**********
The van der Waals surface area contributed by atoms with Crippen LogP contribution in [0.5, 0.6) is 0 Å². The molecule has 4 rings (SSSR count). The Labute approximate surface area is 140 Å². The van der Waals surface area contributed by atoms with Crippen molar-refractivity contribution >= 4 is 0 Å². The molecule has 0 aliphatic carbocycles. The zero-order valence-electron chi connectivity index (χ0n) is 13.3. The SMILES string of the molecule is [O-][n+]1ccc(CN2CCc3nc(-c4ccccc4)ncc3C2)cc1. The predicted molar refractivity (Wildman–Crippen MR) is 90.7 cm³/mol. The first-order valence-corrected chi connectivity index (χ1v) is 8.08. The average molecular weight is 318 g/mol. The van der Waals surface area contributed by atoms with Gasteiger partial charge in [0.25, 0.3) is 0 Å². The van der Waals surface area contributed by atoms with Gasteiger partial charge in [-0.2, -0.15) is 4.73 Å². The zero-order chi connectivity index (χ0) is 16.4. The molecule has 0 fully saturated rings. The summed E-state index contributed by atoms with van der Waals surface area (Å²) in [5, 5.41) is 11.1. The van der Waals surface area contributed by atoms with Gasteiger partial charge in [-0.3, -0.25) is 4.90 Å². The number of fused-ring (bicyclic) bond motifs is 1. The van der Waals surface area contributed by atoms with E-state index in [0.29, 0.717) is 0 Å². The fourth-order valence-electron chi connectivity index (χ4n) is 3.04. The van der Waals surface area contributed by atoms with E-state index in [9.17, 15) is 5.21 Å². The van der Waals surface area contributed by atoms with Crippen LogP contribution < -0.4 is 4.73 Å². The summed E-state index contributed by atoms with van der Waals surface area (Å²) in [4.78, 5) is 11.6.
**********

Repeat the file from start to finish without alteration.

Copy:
The van der Waals surface area contributed by atoms with Crippen LogP contribution in [0.5, 0.6) is 0 Å². The molecule has 4 rings (SSSR count). The Labute approximate surface area is 140 Å². The van der Waals surface area contributed by atoms with Crippen molar-refractivity contribution >= 4 is 0 Å². The molecule has 0 aliphatic carbocycles. The zero-order valence-electron chi connectivity index (χ0n) is 13.3. The SMILES string of the molecule is [O-][n+]1ccc(CN2CCc3nc(-c4ccccc4)ncc3C2)cc1. The predicted molar refractivity (Wildman–Crippen MR) is 90.7 cm³/mol. The first-order valence-corrected chi connectivity index (χ1v) is 8.08. The average molecular weight is 318 g/mol. The van der Waals surface area contributed by atoms with Gasteiger partial charge in [0.25, 0.3) is 0 Å². The van der Waals surface area contributed by atoms with Gasteiger partial charge in [-0.2, -0.15) is 4.73 Å². The zero-order chi connectivity index (χ0) is 16.4. The molecule has 0 fully saturated rings. The summed E-state index contributed by atoms with van der Waals surface area (Å²) in [5, 5.41) is 11.1. The van der Waals surface area contributed by atoms with Gasteiger partial charge in [-0.3, -0.25) is 4.90 Å². The number of fused-ring (bicyclic) bond motifs is 1. The van der Waals surface area contributed by atoms with E-state index in [0.29, 0.717) is 0 Å². The fourth-order valence-electron chi connectivity index (χ4n) is 3.04. The van der Waals surface area contributed by atoms with E-state index in [9.17, 15) is 5.21 Å². The van der Waals surface area contributed by atoms with Crippen LogP contribution < -0.4 is 4.73 Å². The summed E-state index contributed by atoms with van der Waals surface area (Å²) in [4.78, 5) is 11.6.